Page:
Ms HARTLAND (Western Metropolitan) — Before I start I would like to talk briefly about my experience of large-scale fires. Living in Footscray, I have experienced the Coode Island fire and the United Transport fire — fires that were horrendous and put my community at great risk, but there was always a firefighter there to make sure that our community was protected. That is why rather than going over all of the politics of the last two years I am instead going to talk about the evidence and the bill.
It is clear to everybody that the government did not handle this bill well. I believe they would have been better off having extensive consultation with senior emergency services personnel, the United Firefighters Union (UFU) and volunteers and their organisations to make sure that the bill would work and keep firefighters, both career and volunteers, and the community safe. The government unfortunately does not have a good record in the way it manages consultation, but neither did the previous government.
While it is quite clear that the government's consultation on this bill has been very poor, the question we must ask ourselves is: is this reform necessary? I believe that it is, and it was confirmed quite clearly to me by the evidence given to us at the Fire Services Bill Select Committee. The select committee revealed, obviously, that there is division between career and volunteer firefighters, but not all, and that there is division amongst volunteers and volunteer organisations. We heard from volunteers who worked well with career firefighters and others who did not. We heard from volunteers who told us that they no longer worked in the towns that they lived in and who knew that they could not turn out in time to keep their community safe. The statement we heard repeatedly from firefighters was that they were sick of being used as a political football and they just wanted this to be over so that they could get on and do what they do best, and that is protecting their communities.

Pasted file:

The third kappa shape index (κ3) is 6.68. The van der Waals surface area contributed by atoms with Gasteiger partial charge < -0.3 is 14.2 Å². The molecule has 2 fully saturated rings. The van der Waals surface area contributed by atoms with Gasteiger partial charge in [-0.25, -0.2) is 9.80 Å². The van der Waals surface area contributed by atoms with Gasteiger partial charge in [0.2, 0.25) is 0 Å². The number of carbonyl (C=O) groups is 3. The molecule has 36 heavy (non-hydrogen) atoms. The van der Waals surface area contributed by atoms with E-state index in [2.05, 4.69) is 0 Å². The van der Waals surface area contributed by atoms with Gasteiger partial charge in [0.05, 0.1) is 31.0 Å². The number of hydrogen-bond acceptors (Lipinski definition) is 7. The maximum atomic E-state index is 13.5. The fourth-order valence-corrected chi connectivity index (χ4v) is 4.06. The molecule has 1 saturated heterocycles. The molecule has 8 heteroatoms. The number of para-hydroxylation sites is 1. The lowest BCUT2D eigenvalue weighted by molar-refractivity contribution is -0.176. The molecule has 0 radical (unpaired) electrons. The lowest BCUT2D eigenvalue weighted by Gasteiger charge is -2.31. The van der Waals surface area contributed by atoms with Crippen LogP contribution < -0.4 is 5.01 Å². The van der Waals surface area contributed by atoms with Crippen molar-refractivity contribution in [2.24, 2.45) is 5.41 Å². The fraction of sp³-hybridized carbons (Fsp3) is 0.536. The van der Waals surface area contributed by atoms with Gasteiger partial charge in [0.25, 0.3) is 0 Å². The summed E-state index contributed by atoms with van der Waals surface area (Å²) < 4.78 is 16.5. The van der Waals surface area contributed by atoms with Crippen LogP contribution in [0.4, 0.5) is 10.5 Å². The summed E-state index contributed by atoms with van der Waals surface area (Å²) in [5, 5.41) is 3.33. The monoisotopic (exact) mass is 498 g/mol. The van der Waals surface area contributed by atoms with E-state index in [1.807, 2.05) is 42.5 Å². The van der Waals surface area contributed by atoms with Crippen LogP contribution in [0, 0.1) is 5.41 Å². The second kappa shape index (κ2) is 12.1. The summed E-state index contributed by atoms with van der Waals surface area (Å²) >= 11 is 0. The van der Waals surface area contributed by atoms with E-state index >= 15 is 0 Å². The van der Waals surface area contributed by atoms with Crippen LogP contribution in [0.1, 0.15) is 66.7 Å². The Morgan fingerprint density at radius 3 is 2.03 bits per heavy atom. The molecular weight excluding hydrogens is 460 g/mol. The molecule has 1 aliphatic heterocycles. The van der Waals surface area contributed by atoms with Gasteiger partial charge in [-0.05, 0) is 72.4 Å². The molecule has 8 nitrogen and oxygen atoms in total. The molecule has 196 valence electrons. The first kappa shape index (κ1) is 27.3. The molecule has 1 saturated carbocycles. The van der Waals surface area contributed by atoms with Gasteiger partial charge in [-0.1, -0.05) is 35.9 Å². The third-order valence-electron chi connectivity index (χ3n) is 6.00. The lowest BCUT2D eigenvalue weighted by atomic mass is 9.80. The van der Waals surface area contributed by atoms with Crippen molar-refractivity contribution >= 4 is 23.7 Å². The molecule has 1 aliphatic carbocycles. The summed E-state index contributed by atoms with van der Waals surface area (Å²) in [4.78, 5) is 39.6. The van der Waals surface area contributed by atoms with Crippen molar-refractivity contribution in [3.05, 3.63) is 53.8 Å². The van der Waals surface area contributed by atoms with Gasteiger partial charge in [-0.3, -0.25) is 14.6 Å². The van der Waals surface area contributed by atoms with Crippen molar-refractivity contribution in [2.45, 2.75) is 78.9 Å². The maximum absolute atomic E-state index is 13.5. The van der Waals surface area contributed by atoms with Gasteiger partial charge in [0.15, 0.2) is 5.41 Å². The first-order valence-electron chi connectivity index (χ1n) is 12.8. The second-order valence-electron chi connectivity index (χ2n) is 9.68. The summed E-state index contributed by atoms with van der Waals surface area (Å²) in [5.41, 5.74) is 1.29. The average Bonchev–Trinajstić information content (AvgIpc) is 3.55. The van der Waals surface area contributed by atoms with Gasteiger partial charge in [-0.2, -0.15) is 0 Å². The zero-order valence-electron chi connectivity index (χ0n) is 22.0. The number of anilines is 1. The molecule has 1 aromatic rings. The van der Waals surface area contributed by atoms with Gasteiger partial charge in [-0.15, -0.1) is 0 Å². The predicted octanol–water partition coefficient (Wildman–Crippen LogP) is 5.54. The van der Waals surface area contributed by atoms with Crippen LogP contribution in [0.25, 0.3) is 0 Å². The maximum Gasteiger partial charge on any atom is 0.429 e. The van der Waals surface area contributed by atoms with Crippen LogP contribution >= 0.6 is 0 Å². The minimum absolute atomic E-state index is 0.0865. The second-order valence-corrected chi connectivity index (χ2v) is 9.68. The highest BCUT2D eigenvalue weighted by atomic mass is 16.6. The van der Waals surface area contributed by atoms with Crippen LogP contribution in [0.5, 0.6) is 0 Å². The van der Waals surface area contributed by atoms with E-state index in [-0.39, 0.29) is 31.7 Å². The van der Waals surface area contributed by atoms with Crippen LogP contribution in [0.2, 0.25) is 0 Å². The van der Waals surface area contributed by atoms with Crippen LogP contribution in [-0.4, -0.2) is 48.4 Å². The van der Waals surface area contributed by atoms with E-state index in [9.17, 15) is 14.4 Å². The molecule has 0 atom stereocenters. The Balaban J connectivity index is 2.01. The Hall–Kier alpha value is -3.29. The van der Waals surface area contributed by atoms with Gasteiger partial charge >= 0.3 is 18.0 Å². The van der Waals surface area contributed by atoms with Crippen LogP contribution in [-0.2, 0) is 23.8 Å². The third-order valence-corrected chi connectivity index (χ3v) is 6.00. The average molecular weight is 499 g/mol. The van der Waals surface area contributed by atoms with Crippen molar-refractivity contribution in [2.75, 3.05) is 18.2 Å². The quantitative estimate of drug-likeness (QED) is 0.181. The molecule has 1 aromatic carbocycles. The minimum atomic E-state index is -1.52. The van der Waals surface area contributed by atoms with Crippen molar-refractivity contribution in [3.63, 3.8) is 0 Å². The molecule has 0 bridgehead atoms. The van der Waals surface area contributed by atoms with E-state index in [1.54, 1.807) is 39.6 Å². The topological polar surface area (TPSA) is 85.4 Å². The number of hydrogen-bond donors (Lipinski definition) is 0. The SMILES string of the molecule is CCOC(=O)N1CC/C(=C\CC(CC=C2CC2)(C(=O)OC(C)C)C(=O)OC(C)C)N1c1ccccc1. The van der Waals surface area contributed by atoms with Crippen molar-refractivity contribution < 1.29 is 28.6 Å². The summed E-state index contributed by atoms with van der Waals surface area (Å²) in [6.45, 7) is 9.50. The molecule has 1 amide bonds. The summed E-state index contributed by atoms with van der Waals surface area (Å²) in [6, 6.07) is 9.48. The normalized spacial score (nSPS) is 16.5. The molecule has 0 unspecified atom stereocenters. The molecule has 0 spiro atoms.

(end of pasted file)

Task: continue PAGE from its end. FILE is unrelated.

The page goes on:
The evidence we received during the select committee hearings, especially from the chief fire officer Steve Warrington, Craig Lapsley and Greg Mullins, was compelling, and I intend to use most of my time today quoting from these people because they are the experts, not me. I would like to start with Mr Greg Mullins. To give a bit of background, I will start with his opening statement to the committee:
… I will say some background on me, which I am sure you have. I have been a firefighter for 45 years. I joined as a volunteer in 1972 and, in 1978, became a career firefighter with what was then called the New South Wales Fire Brigades. I retired as commissioner; I spent almost 14 years as commissioner, which is both the CEO and chief officer, during a period of huge change within New South Wales fire services and emergency services generally, but particularly in Fire and Rescue New South Wales, in terms of culture, industrial relations — the whole gamut.
I would finish by saying something has to be done. I have looked with admiration at the Victorian fire services for decades, but I am very sad to see where it has gone. You have firefighters pitched against firefighters. The best armies in the world can lose wars if their morale is down, and I see firefighters' morale very low at the moment, and the status quo is not going to fix that. Something has to be done. This may not be the perfect fix, but nobody has put forward one that I can see that is any better. I hope this committee process will assist in bringing forward any improvements to the model or the process to reach that model. I do look forward to assisting to bring it in to land.
Mr Mullins went on to talk about consultation:
… but I did say before that before you can consult, you actually have to have a model to consult on or you will get 35 000 different views on how things should be. Then you have hubris, and then nothing gets done; it stagnates. I would say that typifies the Victorian situation at the moment, from an outsider looking in.
He went on to say:
Very significantly. It will improve things very significantly, I believe. You will have a single chain of command. It will be very clear. A serious incident, like the paper recycling fire recently —
at Coolaroo —
which — I am not sure if you are aware, but you had resources here, I understand, from New South Wales, South Australia and ACT, as well as CFA and MFB. So that is complicated. You need to know exactly who is in charge. We have a national incident management system, AIIMS — Australasian Inter-Service Incident Management System. Every agency subscribes to that, but you actually need to know who is in charge without any confusion whatsoever.
During the inquiry we heard from a firefighter who was at the Coolaroo fire, and he talked about the fact that he was operating from three radios. He had never worked with the Metropolitan Fire Brigade (MFB) firefighters before, and while the fighting of that fire was very successful, he said it could have been so much easier if people had been working together.
In the hearing Mr Mullins went on to talk about radio systems: